Gruvi Weekly Digest #92 – MoviePass sounded too good to be true – maybe because it was
A weekly catch up on things we’ve found interesting over the past week.
Netflix has launched a brand new website dedicated entirely to giving their audiences insight into their research: how they strive to make each viewer’s experience unique. With more than 100 million users in 190 countries, clearly, the streaming giant is at the top of the food chain when it comes to streaming content – Amazon Prime holds 85.3 million users, and Hulu 32 million users. The only provider still ahead of Netflix is YouTube, with 183 million subscribers worldwide.
The website is divided into “Machine Learning” and “Machine Learning Platform”, “Recommendations”, “Experimentation and Causal Inference”, and “Analytics” – and is linked to a Twitter page where users can ask questions.
“To maximize the impact of our research, we do not centralize research into a separate organization. Instead, we have many teams that pursue research in collaboration with business teams, engineering teams, and other researchers”
With a part of the website dedicated to a job portal boasting a plethora of positions within this new research platform, it seems like Netflix isn’t just making a new website as a window into how Netflix goes about their research, but they’re actively building a whole new department.
It could seem like an obvious step for the streaming giant to take ahead of predictions that their user numbers will continue to grow by 2020. But it will be interesting to see whether, as far as marketing goes, this new research porthole will have a direct effect on this growth.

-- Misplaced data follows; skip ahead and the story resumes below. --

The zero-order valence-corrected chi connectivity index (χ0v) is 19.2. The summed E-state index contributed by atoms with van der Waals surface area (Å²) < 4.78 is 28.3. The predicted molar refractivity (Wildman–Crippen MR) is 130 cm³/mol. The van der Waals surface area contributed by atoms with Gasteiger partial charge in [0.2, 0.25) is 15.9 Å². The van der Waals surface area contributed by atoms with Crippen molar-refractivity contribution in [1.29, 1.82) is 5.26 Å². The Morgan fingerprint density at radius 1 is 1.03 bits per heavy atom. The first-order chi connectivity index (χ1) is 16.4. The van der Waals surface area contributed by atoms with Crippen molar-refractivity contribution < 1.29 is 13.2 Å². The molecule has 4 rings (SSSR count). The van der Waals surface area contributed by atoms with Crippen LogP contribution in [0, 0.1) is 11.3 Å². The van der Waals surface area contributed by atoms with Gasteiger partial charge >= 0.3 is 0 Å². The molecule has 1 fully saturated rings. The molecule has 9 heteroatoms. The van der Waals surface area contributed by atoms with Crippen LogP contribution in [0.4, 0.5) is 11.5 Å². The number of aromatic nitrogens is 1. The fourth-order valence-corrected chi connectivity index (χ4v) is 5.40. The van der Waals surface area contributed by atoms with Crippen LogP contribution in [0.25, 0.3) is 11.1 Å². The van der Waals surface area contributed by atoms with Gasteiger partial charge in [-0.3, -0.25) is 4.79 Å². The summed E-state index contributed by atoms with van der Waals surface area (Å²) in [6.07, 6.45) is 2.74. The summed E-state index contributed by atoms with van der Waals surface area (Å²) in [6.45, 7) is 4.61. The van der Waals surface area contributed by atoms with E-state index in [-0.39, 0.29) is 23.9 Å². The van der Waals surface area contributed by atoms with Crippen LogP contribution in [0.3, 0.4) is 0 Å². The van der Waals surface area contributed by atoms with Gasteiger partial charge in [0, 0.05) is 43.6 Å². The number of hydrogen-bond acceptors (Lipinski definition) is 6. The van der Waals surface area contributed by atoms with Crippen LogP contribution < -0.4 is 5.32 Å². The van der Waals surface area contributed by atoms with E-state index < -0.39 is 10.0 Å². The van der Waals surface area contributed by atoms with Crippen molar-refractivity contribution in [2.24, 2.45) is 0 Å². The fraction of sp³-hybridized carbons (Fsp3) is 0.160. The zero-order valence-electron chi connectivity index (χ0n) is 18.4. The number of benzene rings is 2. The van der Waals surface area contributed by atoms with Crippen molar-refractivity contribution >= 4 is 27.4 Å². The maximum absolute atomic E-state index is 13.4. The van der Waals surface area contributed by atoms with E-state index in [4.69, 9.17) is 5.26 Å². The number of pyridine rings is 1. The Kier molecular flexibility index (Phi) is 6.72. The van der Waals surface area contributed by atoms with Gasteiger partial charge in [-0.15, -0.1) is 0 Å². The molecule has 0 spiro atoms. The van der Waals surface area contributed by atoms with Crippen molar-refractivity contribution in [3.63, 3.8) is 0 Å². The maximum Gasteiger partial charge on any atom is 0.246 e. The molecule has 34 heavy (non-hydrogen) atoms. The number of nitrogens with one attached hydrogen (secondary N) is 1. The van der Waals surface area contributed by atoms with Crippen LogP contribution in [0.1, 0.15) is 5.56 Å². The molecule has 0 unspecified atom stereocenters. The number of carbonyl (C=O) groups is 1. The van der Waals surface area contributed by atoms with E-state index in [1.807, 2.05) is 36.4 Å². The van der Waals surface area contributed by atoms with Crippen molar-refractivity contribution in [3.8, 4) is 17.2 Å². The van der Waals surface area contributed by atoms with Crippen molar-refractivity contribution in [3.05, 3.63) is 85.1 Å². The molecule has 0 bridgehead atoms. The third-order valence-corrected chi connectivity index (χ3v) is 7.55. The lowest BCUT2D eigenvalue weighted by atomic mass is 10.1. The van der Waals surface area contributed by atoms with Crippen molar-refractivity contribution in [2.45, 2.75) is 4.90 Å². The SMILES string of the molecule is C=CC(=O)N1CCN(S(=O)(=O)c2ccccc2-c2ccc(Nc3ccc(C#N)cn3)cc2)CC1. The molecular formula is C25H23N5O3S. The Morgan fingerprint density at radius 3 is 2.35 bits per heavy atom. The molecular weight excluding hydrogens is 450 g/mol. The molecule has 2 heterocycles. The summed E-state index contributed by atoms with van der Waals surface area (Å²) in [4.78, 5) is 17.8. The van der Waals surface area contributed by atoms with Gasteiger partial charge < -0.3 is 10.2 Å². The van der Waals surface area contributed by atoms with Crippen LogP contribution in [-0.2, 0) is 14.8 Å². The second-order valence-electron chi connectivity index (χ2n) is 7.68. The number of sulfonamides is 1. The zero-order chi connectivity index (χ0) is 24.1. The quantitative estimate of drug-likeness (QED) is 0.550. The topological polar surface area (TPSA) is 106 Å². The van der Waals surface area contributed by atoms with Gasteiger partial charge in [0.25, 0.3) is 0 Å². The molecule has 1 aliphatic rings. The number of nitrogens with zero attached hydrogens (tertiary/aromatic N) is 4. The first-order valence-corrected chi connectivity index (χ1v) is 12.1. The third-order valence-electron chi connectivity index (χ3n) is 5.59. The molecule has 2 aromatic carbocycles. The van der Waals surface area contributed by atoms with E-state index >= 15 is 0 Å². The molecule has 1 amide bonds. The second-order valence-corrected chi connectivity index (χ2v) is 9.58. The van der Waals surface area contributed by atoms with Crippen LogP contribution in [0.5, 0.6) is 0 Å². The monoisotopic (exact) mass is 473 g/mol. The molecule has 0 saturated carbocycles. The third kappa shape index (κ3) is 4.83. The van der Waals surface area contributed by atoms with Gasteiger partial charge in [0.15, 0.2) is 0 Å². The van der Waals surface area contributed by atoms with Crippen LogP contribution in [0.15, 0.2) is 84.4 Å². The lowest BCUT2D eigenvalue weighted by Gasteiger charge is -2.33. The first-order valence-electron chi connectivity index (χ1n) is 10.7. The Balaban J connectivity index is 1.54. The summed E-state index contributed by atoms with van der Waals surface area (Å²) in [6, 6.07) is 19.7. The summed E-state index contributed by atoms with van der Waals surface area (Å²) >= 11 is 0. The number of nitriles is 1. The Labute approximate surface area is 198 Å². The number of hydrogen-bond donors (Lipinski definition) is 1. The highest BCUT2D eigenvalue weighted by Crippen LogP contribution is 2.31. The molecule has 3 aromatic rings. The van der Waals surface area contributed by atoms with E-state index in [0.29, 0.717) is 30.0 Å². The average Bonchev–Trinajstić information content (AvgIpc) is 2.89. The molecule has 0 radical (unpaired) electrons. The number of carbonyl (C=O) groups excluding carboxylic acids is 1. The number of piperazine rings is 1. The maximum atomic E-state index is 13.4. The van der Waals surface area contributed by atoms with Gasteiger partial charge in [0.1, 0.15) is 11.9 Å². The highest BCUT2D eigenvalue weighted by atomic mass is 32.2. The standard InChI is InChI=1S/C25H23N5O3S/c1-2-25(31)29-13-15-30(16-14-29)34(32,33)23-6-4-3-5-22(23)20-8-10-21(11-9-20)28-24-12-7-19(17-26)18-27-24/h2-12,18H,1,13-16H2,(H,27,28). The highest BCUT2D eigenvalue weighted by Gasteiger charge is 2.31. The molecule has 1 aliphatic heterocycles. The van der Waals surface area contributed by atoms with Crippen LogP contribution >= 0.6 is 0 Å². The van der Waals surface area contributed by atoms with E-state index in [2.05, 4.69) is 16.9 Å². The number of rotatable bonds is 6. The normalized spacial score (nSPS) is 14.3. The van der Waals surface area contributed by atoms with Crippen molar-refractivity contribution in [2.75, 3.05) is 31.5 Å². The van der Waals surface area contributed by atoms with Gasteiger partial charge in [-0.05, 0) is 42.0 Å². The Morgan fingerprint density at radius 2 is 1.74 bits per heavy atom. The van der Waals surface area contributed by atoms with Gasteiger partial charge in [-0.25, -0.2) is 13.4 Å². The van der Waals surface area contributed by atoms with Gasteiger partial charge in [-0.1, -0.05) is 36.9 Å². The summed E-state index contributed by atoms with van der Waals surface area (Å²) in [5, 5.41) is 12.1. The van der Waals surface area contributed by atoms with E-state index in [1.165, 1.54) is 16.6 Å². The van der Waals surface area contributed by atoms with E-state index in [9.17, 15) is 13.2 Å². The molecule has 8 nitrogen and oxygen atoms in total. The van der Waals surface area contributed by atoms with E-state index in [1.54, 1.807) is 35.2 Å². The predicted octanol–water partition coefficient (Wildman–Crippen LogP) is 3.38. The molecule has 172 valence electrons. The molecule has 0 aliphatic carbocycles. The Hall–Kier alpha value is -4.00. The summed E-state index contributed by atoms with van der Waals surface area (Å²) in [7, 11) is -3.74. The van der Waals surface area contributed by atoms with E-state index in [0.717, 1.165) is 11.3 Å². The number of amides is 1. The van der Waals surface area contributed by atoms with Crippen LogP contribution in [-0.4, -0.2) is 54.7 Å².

And whether their growing amount of users will be as interested in how their algorithms fuel Netflix production, as much as continuing to enjoy seeing shows and movies appear on their screens that are tailor-cut to their desires.
But most importantly, what effect will this research website have in the industry, and what does Netflix hope to gain by revealing so much of how they operate?
Other articles of note
MoviePass isn’t doing so well – a rather disappointing development, considering the obvious appeal of the subscription: $9.99 per month to be able to see a movie per day in theatres across North America, where average theatre tickets cost $9.16. So was it just too good to be true?
It definitely seems like it: each time a user buys a ticket via the service, MoviePass pays the theatre in full, and the cost of the service has proven to far exceed its revenue. It’s now considered so unlikely for the business model to succeed, Wall Street investors are betting that the company’s stock price will fall. These short sellers still stand to make a pretty buck on the MoviePass dream if the whole thing comes crashing down.
Cannes’ Directors Fortnight premiered Noé’s new film to raving reviews, and indie distributor and studio A24 has wasted no time in buying the domestic rights for it. This is A24’s first purchase at Cannes 2018, and comes ahead of even their unveiling of David Robert Mitchell’s “Under The Silver Lake”, in competition later on in the festival.
The deal marks the first time A24 works with Gaspar Noé, whose previous works include the notable “Irreversible”, “Enter the Void”, and “Love” – IndieWire’s Eric Kohn writes that Climax shares much with the levitating camerawork Noé has used previously, and testament of a “talented filmmaker committed to fucking with your head”.
Sounds good to us!
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